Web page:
Selling out, #1
Philanthropist and bon vivant Owen Glenn sells OTS Logistics, the company he founded with $2000 in 1978. How much? "A little less" than $500 million.
Selling out, #2
Motorcyclist, intrepid explorer and conservationist Gareth Morgan sells his investment company to Kiwibank. How much? Between $50 million and $100 million, says the gossip; "a shitload of dough", says Gareth.
Stay a little longer
Disgraced National Finance boss Trevor Allan Ludlow, already serving five years, seven months in jail courtesy of the Serious Fraud Office, gets another nine months on charges brought by the Financial Markets Authority.
Selling the farm
Ministers Maurice Williamson and Jonathan Coleman put their stamp on the Overseas Investment Office decision allowing China's Shanghai Pengxin to buy the 16 Crafar farms.
Reserve Bank Governor Alan Bollard says that after a decade in the job, he won't try for a third term.
Tim Bennett named as new head of the NZX, replacing Mark Weldon in the Stock Exchange's top job.
Crisis, what crisis?
Core earnings at the five major banks hit $2.8 billion in the second half of 2011, says PWC - up 22 per cent on their first half results.
Infratil founder, Kiwi patriot and snappy dresser Lloyd Morrison dies in Seattle after a three-year battle with cancer, aged 54.
High Court Justice Forrest Miller embarrasses the Government by overturning the ministerial approval for Shanghai Pengxin to buy the Crafar farms.
Fall from grace
Lombard Finance directors - including ex-Cabinet ministers Sir Douglas Graham and Bill Jeffries - found guilty of making untrue statements in its offer documents.
The rest he just wasted
Christchurch businessman Gavin Bennett pleads guilty to a $103 million fraud which targeted South Canterbury Finance, to fund a life of wine, women and luxury.
Government announces merger of the ministries of Economic Development, and Science & Innovation, and departments of Building & Housing, and Labour. While civil servants face the axe, the ministers concerned are spared.
Any day now
Labour Department predicts 94,000 new jobs in the next two years.
Life, liberty and saturated fat
Five months after the death of Muammar Gaddafi, BurgerFuel announces move into Libya.
Sohole to nohole
Contractors start moving 24,000cu m of dirt to Ponsonby, to fill in part of the chasm left by excavation for the failed Soho Square project.
Launch of the New Zealand Initiative think tank, formed by merger of the Business Roundtable and the New Zealand Institute.
Leaving the field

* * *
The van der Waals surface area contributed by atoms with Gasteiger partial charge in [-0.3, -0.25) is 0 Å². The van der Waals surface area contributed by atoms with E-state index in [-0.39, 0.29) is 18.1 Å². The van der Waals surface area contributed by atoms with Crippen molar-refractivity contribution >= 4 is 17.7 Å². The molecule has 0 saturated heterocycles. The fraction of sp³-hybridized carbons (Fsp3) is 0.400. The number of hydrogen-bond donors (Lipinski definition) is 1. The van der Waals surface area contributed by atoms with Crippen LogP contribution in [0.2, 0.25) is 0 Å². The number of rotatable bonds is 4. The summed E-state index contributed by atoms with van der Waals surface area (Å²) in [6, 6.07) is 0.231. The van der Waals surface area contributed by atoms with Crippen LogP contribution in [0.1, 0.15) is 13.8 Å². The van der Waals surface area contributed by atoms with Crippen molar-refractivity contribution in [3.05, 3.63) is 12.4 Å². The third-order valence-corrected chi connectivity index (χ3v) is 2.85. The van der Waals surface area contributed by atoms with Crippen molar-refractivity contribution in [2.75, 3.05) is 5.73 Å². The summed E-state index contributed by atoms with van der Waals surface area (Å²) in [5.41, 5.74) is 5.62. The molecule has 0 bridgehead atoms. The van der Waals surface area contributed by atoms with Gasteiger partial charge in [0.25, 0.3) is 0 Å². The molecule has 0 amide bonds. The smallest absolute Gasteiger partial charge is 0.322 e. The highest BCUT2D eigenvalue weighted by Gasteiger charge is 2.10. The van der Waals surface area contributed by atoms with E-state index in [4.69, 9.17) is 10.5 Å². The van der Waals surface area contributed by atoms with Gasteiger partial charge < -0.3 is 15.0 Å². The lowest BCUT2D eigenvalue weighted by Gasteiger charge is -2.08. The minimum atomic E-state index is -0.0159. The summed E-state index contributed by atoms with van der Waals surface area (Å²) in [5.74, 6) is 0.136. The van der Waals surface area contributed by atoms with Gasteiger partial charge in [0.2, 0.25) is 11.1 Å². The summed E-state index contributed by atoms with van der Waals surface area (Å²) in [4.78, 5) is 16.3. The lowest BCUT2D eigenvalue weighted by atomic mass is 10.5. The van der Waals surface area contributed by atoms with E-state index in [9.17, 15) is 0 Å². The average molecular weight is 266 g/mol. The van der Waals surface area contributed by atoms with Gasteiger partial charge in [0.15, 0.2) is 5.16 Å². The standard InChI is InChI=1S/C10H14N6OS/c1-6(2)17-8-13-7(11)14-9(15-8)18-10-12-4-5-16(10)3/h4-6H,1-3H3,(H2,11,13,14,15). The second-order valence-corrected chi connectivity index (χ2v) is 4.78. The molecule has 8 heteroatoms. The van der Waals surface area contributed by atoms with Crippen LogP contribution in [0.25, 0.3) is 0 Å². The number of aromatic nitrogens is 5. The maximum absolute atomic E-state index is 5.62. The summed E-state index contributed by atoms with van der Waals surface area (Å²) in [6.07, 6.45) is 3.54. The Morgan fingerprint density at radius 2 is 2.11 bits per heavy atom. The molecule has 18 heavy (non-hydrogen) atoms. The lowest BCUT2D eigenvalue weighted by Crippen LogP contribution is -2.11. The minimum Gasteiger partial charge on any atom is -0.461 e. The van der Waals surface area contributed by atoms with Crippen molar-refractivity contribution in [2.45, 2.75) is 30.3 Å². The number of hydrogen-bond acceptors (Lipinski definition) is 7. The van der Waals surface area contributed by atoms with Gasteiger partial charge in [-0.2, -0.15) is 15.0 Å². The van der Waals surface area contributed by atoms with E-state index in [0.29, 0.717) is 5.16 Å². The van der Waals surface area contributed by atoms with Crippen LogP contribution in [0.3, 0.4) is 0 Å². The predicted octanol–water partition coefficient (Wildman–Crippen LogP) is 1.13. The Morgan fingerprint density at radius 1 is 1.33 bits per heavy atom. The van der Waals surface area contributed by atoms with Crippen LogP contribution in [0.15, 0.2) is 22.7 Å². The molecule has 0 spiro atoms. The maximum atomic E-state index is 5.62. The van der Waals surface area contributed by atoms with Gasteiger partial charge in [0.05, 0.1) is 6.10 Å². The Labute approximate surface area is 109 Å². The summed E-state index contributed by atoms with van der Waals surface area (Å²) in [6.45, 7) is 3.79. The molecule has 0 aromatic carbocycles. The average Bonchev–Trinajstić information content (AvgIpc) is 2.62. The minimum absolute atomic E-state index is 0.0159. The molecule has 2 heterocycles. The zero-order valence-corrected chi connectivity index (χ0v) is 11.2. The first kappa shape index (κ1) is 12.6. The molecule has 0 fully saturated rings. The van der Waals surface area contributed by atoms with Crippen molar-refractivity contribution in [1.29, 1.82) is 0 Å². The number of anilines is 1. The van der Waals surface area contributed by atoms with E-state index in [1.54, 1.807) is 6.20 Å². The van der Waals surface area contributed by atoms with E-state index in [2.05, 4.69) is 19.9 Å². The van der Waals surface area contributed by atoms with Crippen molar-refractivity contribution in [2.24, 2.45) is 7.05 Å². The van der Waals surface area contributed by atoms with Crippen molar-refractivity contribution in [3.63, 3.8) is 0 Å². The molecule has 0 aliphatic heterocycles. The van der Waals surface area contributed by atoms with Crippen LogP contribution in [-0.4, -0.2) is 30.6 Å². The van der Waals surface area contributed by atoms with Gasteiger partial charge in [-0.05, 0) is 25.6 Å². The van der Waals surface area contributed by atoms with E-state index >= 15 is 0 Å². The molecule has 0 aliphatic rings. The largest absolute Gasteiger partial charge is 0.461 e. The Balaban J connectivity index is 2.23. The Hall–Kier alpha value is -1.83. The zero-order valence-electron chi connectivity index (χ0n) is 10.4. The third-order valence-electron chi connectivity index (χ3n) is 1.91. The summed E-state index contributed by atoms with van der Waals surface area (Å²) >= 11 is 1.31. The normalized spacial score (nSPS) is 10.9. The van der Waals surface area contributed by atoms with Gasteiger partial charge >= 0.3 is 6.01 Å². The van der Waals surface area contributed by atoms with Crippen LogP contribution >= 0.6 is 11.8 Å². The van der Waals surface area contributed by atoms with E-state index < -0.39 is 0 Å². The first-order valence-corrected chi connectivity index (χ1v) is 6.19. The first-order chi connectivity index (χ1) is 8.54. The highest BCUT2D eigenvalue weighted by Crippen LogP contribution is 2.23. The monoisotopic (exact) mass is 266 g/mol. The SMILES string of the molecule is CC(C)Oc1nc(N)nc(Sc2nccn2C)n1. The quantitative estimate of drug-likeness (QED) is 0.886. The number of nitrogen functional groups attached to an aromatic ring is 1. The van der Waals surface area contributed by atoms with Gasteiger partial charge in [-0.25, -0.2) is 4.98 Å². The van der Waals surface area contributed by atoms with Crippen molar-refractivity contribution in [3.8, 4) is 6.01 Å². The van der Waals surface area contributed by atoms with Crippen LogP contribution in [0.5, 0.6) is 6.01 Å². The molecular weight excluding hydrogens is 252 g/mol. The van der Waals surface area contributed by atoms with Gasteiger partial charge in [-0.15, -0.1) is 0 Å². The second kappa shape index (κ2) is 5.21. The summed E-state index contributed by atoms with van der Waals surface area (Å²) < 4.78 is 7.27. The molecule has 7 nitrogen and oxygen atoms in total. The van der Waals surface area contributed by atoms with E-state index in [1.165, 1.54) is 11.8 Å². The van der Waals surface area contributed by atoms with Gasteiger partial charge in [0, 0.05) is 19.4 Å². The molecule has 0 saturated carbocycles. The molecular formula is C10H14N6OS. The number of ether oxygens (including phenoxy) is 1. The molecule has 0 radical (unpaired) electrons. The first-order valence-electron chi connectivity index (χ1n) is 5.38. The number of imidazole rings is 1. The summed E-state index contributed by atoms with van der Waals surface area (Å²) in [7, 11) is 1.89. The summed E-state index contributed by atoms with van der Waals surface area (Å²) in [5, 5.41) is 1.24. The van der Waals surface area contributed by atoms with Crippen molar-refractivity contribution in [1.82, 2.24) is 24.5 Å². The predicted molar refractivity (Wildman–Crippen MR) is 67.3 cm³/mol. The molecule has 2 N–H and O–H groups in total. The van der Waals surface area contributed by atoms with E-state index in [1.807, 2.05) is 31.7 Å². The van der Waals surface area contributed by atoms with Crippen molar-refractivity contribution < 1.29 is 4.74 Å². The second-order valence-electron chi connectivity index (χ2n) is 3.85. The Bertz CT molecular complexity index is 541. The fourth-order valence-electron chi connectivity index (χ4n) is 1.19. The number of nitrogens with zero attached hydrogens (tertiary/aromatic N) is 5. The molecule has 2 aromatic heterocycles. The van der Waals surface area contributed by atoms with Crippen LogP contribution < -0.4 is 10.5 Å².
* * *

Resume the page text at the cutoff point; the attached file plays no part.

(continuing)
Auckland Super 15 chairman Greg Muir stands down from the board, citing "other business matters". The resignation comes after he is named among six people facing action by the Financial Markets Authority, over events at Hanover Finance.
Auckland Airport chief executive Simon Moutter is named as the new head of Telecom, rejoining the slimmed-down company he left nearly four years ago.
Anyone but China
After a court-ordered Government rethink, Shanghai Pengxin again wins the OK to buy the Crafar Farms. In a survey, Kiwis say they'd rather the properties went to the group led by controversial asset-stripper Sir Michael Fay.
Withering on the vine
The disease Psa-V will cost the kiwifruit industry up to $885 million and destroy hundreds of jobs, says a damage estimate from Lincoln University.
Good news, bad news
Commerce Commission approves Sky TV's Igloo joint venture with TVNZ, only to announce an investigation into Sky's deals with internet service providers.
Another one down
Former Bridgecorp finance director Robert Roest gets the same deal as ex-managing director Rod Petricevic - 6 years' jail.
Pulling the plug
Meridian Energy abandons planned dam on the West Coast's Mokihinui River, partly to prepare for partial sale of the state-owned enterprise.
Sir Ron Brierley keeps his seat on the Guinness Peat board by the narrowest of margins: 50.75 per cent to 49.25 per cent.
Reversal of fortune
For the first time in eight years, the Business Herald Executive Pay Survey reveals a fall in the average chief executive pay packet - down 0.4 per cent in the 2011 financial year, compared with the year before.
Deputy Auditor-General Phillippa Smith confirms there'll be an inquiry into the way the Government sought proposals for the Auckland convention centre, won by SkyCity.
Fonterra members OK the Trading Among Farmers scheme, clearing the way for the biggest change yet to the 11-year-old dairy co-op.